As many people did while watching the previews for this movie, I immediately
thought, Dead Poets Society. After all, there were scenes from
a boy’s school and of an inspiring teacher. But since the teacher in this
movie was played by Kevin Kline (one of my favorite actors), I was determined
to see it.
While watching the credits roll, I thought about how much better than Dead
Poets Society it was. At the very least, Emperor’s Club
is substantially more mature. The plots of both movies—inspirational teacher
meets a certain class at a traditional boys’ prep school—fall along
similar lines, but the themes are quite different. Unlike Dead Poets Society,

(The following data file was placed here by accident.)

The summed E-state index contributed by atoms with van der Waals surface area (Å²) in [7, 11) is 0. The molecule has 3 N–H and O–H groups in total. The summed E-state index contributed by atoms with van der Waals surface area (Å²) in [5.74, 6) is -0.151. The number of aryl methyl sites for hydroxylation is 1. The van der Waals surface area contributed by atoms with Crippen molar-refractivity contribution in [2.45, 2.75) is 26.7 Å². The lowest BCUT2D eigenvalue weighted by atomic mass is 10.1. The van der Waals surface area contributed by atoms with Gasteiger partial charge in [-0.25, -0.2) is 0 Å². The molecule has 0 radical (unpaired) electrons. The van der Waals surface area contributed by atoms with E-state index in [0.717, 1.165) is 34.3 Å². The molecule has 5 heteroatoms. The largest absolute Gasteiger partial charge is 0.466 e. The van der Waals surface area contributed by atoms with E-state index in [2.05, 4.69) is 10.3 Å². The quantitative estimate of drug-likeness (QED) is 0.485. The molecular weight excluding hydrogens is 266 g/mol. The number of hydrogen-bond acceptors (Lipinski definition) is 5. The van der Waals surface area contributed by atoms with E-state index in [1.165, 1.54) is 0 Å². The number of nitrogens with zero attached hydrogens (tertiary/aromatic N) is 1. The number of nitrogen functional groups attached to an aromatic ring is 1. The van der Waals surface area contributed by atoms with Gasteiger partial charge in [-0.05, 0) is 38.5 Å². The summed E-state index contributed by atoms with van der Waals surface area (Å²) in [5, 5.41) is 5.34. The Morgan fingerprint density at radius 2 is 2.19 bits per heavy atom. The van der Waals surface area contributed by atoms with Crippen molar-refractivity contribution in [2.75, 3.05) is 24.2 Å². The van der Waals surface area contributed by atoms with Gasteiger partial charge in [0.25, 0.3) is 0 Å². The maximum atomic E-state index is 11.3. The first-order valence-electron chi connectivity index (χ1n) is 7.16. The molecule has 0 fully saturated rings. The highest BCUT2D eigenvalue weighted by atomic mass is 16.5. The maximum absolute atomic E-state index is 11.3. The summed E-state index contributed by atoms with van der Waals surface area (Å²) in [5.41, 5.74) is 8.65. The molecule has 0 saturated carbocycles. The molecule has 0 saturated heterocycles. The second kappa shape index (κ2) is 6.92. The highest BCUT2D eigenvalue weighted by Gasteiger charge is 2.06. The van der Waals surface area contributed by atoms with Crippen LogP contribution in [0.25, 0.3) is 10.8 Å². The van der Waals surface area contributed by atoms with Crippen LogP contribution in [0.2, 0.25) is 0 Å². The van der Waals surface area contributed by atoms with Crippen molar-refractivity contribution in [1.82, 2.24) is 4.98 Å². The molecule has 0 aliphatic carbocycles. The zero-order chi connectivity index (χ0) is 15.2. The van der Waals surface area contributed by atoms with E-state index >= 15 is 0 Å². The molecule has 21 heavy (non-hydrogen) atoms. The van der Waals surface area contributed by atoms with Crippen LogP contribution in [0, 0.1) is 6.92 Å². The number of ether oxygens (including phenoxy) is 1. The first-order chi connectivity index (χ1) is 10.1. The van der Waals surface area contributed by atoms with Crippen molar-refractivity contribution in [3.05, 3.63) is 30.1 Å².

which (as a typical ‘80s movie) seemed determined to sentimentalize rebellio
against the "stuffy" boys’ school atmosphere, The Emperor’s
Club takes a more complex view of prep school education and where it leads.
The story is told from the teacher’s point of view rather than the students’,
which helps. And it’s told with the benefit of hindsight, which helps even
more. Mr. Hundert (Kline) tells about the moral dilemmas he faced while trying
to inspire a particularly difficult student in the class of 1976. Later we join
him at a chance to face those decisions 30 years later.
It’s refreshing to see a movie about ethical dilemmas—complex ones
at that. Kevin Kline did a fabulous job as he usually does, and although the
plot was conventional, it was somehow conventional in a new way (if that's possible). You could spend
your evening in worse ways than seeing The Emperor’s Club—for
instance, you could rent Dead Poets Society. (Honestly, I never
disliked Dead Poets Society until now.)